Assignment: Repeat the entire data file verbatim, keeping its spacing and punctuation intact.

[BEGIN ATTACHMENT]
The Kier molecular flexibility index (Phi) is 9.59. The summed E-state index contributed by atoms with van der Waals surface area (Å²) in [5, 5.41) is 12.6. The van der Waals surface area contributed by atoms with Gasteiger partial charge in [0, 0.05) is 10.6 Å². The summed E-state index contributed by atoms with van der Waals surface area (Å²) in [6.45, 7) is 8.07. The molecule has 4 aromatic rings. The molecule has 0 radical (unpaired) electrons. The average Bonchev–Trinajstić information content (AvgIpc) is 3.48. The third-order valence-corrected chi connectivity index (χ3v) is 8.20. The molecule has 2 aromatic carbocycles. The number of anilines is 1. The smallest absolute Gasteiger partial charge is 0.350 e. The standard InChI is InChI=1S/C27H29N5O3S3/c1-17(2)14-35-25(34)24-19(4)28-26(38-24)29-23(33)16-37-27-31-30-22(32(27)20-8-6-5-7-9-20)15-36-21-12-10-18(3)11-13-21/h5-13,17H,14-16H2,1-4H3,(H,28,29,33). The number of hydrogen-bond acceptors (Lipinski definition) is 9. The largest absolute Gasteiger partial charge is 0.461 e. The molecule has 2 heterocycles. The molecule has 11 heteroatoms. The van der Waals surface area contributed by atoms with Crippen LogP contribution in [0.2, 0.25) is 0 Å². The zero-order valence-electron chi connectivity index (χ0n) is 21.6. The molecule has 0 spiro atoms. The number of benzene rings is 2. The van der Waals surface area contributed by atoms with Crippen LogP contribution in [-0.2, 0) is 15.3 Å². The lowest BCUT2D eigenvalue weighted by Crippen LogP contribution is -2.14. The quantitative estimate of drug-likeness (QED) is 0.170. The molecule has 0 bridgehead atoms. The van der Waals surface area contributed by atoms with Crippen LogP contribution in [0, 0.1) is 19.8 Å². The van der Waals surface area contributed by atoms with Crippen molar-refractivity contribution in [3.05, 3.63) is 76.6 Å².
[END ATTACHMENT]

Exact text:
The Kier molecular flexibility index (Phi) is 9.59. The summed E-state index contributed by atoms with van der Waals surface area (Å²) in [5, 5.41) is 12.6. The van der Waals surface area contributed by atoms with Gasteiger partial charge in [0, 0.05) is 10.6 Å². The summed E-state index contributed by atoms with van der Waals surface area (Å²) in [6.45, 7) is 8.07. The molecule has 4 aromatic rings. The molecule has 0 radical (unpaired) electrons. The average Bonchev–Trinajstić information content (AvgIpc) is 3.48. The third-order valence-corrected chi connectivity index (χ3v) is 8.20. The molecule has 2 aromatic carbocycles. The number of anilines is 1. The smallest absolute Gasteiger partial charge is 0.350 e. The standard InChI is InChI=1S/C27H29N5O3S3/c1-17(2)14-35-25(34)24-19(4)28-26(38-24)29-23(33)16-37-27-31-30-22(32(27)20-8-6-5-7-9-20)15-36-21-12-10-18(3)11-13-21/h5-13,17H,14-16H2,1-4H3,(H,28,29,33). The number of hydrogen-bond acceptors (Lipinski definition) is 9. The largest absolute Gasteiger partial charge is 0.461 e. The molecule has 2 heterocycles. The molecule has 11 heteroatoms. The van der Waals surface area contributed by atoms with Crippen LogP contribution in [0.2, 0.25) is 0 Å². The zero-order valence-electron chi connectivity index (χ0n) is 21.6. The molecule has 0 spiro atoms. The number of benzene rings is 2. The van der Waals surface area contributed by atoms with Crippen LogP contribution in [-0.2, 0) is 15.3 Å². The lowest BCUT2D eigenvalue weighted by Crippen LogP contribution is -2.14. The quantitative estimate of drug-likeness (QED) is 0.170. The molecule has 0 bridgehead atoms. The van der Waals surface area contributed by atoms with Crippen LogP contribution in [0, 0.1) is 19.8 Å². The van der Waals surface area contributed by atoms with Crippen molar-refractivity contribution in [3.05, 3.63) is 76.6 Å².